On Monday morning, Holland America said that 255 passengers and 747 crew members remain on the MS Westerdam, which docked in Sihanoukville, Cambodia, Friday. The ship was previously turned away from ports in the Philippines, Japan, Guam and Thailand despite no cases of coronavirus cases during the voyage.
“We are all concerned about the staff & passengers still on the Westerdam,” said Echybowski.
On a briefing call Monday afternoon, Dr. William Walters, the director of operational medicine at the U.S. State Department, told reporters that 260 American citizens remain in hotels in Cambodia pending onward travel, and 92 more are on board the MS Westerdam. Around 300 Americans left Cambodia after testing under their ministry of health.
In a statement provided by spokesman Buck Banks, the cruise line said that Cambodian health officials were on the ship Monday to test those still on board, a process expected to last several more days.
“Guests at a hotel in Phnom Penh have all completed the COVID-19 screening,” the cruise line stated Monday morning. “Results are being returned when completed, with the first batch of 406 all being negative. Cleared guests may travel home, and arrangements are being made for those guests. Guests in both locations are being very well cared for, including assisting with any medications needed.”
Muth has no complaints about Holland America and how they have handled the situation, but he is concerned with the U.S. government’s response – and the veracity of the information that has been shared with those who are stuck overseas.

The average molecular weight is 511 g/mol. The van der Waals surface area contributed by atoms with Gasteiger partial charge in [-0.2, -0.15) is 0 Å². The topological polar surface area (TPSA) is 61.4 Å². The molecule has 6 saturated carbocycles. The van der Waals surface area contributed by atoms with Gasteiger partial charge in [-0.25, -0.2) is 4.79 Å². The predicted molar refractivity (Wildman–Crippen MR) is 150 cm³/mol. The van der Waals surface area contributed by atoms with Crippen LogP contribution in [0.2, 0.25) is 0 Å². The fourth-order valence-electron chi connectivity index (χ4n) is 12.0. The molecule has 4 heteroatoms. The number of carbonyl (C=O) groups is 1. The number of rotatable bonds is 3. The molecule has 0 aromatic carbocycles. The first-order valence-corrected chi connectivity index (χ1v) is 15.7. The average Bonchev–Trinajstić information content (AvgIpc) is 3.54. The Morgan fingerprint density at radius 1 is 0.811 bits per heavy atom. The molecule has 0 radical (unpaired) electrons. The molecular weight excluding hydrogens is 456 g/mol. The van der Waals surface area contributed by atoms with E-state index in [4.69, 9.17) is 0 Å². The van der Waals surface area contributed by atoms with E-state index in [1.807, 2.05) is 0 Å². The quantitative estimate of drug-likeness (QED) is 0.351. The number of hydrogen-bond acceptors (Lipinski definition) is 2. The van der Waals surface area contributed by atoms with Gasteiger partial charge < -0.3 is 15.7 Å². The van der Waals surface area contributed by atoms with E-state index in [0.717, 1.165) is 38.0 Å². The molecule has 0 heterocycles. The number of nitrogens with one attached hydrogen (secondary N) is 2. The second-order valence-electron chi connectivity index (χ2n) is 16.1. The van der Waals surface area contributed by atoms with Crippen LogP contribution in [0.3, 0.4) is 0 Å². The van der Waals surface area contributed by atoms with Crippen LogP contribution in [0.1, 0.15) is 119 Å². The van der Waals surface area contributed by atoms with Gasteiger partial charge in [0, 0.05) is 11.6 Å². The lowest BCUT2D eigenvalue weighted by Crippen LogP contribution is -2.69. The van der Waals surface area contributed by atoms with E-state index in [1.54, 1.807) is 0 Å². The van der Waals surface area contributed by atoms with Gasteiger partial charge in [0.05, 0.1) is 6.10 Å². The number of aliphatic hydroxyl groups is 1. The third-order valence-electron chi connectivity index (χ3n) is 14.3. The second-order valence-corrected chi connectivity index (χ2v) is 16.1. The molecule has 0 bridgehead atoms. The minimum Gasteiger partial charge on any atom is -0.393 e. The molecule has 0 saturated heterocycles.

‘Something went awry’:Why did US break Diamond Princess coronavirus quarantine?
“Holland America has been pretty darn good; it’s the State Department that has been the problem,” he said. “Their information is not consistent, it’s inaccurate.”
As of Monday, there hadn’t been an ambassador available at the hotel in three days, Muth said, and when he had the chance to ask questions of representatives, he received what he calls an “angered defensive response” without meaningful information.
It seems some people who were on MS Westerdam have been able to get out, Muth said, while others are being turned away from the airport. “(There) appears to be a no-fly list for people from the Westerdam,” he said. “But they can’t explain why.”
And what if they finally make it back to the States and are locked into quarantine for two weeks? “Holy cow another two weeks of this … not fun,” he said. “We don’t know for sure. No one is saying that is going to happen, but (the idea is) hanging out there.”
When you travel, you want to know that your government has your back in case of a situation like this, Muth said.
“How our government hasn’t behaved well will stick with me,” said Muth. “The State Department doesn’t have its act together at all and nobody seems to care.”
USA TODAY has reached out to the U.S. Department of State for comment.
State Dept. issues highest advisory:‘Do not travel to China’ amid coronavirus outbreak
Contributing: Andrea Mandell, Hannah Yasharoff, Jayme Deerwester, Julia Thompson, USA TODAY